In the amendments the Parliament (s 165A(2)):

(a)        recognises the importance of protecting human rights in managing the serious risk to life, public health and wellbeing presented by the outbreak or spread of pandemics and diseases of pandemic potential; and 

(b)       intends that nothing in this Part displaces the operation of the Charter of Human Rights and Responsibilities; and 

(c)        intends that the Charter of Human Rights and Responsibilities therefore applies to the following— 

(i)         the interpretation of this Part and subordinate instruments made under this Part; 

(ii)        acts done, and decisions made, under this Part by public authorities.

That sounds absolute but it has to be remembered that the rights guaranteed to Victorians are not absolute. The rights listed in the Charter of Human Rights and Responsibilities may be subject to (Charter of Human Rights and Responsibilities Act 2006 (Vic) s 7):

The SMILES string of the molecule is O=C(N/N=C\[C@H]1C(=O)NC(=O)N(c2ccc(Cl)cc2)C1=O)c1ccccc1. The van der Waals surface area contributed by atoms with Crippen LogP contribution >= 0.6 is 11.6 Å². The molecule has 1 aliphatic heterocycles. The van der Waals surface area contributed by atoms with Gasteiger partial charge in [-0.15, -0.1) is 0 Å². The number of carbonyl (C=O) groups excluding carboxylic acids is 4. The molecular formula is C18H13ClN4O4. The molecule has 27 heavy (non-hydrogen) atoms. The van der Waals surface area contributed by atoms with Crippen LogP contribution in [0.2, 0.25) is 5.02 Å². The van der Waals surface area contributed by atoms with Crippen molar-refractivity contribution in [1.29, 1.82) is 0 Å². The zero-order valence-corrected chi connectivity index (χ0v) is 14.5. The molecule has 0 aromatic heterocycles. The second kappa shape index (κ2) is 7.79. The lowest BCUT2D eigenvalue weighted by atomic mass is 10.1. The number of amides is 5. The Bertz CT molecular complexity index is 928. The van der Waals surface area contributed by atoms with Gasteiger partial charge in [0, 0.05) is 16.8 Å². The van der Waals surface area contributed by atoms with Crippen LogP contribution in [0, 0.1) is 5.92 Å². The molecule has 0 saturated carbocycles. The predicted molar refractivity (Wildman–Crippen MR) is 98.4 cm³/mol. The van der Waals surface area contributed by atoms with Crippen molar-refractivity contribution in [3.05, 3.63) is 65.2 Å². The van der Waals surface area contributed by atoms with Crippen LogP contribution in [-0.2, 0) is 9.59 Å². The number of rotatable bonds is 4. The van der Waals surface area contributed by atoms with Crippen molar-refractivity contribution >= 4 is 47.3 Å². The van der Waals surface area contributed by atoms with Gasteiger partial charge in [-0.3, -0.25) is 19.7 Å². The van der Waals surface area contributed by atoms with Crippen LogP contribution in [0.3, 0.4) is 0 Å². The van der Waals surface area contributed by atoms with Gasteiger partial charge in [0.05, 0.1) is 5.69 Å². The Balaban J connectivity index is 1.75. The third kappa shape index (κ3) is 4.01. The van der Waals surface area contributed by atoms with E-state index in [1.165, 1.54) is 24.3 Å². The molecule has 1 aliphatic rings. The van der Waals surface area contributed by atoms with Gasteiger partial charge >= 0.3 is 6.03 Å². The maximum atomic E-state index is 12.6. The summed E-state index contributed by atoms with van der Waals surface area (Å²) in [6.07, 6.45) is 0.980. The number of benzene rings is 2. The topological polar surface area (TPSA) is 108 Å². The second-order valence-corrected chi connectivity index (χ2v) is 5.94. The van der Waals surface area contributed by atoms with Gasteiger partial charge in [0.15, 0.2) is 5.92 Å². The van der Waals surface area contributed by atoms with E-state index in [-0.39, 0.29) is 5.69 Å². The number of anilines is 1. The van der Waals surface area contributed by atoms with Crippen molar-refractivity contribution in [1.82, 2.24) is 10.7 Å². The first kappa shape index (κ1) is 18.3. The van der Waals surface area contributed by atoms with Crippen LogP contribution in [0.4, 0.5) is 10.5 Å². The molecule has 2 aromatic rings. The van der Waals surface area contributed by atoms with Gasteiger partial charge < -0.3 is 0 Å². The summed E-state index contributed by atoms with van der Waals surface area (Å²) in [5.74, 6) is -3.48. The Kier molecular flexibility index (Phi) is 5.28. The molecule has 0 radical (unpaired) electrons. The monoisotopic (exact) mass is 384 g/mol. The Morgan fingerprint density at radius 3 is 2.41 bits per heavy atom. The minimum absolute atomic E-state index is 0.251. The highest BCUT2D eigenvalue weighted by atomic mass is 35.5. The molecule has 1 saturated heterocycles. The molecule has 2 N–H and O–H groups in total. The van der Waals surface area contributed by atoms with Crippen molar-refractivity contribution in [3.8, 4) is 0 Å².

… such reasonable limits as can be demonstrably justified in a free and democratic society based on human dignity, equality and freedom, and taking into account all relevant factors including—

(a)        the nature of the right; and

(b)       the importance of the purpose of the limitation; and

(c)        the nature and extent of the limitation; and

(d)       the relationship between the limitation and its purpose; and

(e)        any less restrictive means reasonably available to achieve the purpose that the limitation seeks to achieve.